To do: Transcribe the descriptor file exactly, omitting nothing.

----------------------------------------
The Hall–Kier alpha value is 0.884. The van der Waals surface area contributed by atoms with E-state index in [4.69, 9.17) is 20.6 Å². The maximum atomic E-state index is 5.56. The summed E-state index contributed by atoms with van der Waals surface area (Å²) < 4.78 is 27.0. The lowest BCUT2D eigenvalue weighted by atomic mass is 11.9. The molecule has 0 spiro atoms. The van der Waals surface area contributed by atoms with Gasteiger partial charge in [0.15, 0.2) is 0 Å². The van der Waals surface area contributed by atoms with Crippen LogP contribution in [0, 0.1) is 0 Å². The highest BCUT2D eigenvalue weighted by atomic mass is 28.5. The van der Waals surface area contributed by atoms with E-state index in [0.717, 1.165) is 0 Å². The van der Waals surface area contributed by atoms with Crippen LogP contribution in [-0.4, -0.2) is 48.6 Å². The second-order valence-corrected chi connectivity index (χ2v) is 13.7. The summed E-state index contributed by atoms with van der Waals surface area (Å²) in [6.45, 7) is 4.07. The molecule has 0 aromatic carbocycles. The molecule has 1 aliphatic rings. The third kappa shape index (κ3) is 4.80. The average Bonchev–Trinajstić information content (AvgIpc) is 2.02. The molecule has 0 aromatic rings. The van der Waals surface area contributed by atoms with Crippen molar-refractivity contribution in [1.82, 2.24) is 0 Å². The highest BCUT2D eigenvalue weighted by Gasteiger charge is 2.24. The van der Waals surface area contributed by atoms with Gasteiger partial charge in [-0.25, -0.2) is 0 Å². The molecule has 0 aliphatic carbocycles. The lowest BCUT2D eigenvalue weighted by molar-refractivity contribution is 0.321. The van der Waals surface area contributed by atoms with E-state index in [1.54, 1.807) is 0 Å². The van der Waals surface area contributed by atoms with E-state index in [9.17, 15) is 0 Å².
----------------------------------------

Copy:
The Hall–Kier alpha value is 0.884. The van der Waals surface area contributed by atoms with E-state index in [4.69, 9.17) is 20.6 Å². The maximum atomic E-state index is 5.56. The summed E-state index contributed by atoms with van der Waals surface area (Å²) < 4.78 is 27.0. The lowest BCUT2D eigenvalue weighted by atomic mass is 11.9. The molecule has 0 spiro atoms. The van der Waals surface area contributed by atoms with Gasteiger partial charge in [0.15, 0.2) is 0 Å². The van der Waals surface area contributed by atoms with Crippen LogP contribution in [0, 0.1) is 0 Å². The highest BCUT2D eigenvalue weighted by atomic mass is 28.5. The van der Waals surface area contributed by atoms with E-state index in [0.717, 1.165) is 0 Å². The van der Waals surface area contributed by atoms with Crippen LogP contribution in [-0.4, -0.2) is 48.6 Å². The second-order valence-corrected chi connectivity index (χ2v) is 13.7. The summed E-state index contributed by atoms with van der Waals surface area (Å²) in [6.45, 7) is 4.07. The molecule has 0 aromatic carbocycles. The molecule has 1 aliphatic rings. The third kappa shape index (κ3) is 4.80. The average Bonchev–Trinajstić information content (AvgIpc) is 2.02. The molecule has 0 aromatic rings. The van der Waals surface area contributed by atoms with Crippen molar-refractivity contribution in [1.82, 2.24) is 0 Å². The highest BCUT2D eigenvalue weighted by Gasteiger charge is 2.24. The van der Waals surface area contributed by atoms with Gasteiger partial charge in [-0.25, -0.2) is 0 Å². The molecule has 0 aliphatic carbocycles. The lowest BCUT2D eigenvalue weighted by molar-refractivity contribution is 0.321. The van der Waals surface area contributed by atoms with E-state index in [1.54, 1.807) is 0 Å². The van der Waals surface area contributed by atoms with E-state index in [9.17, 15) is 0 Å².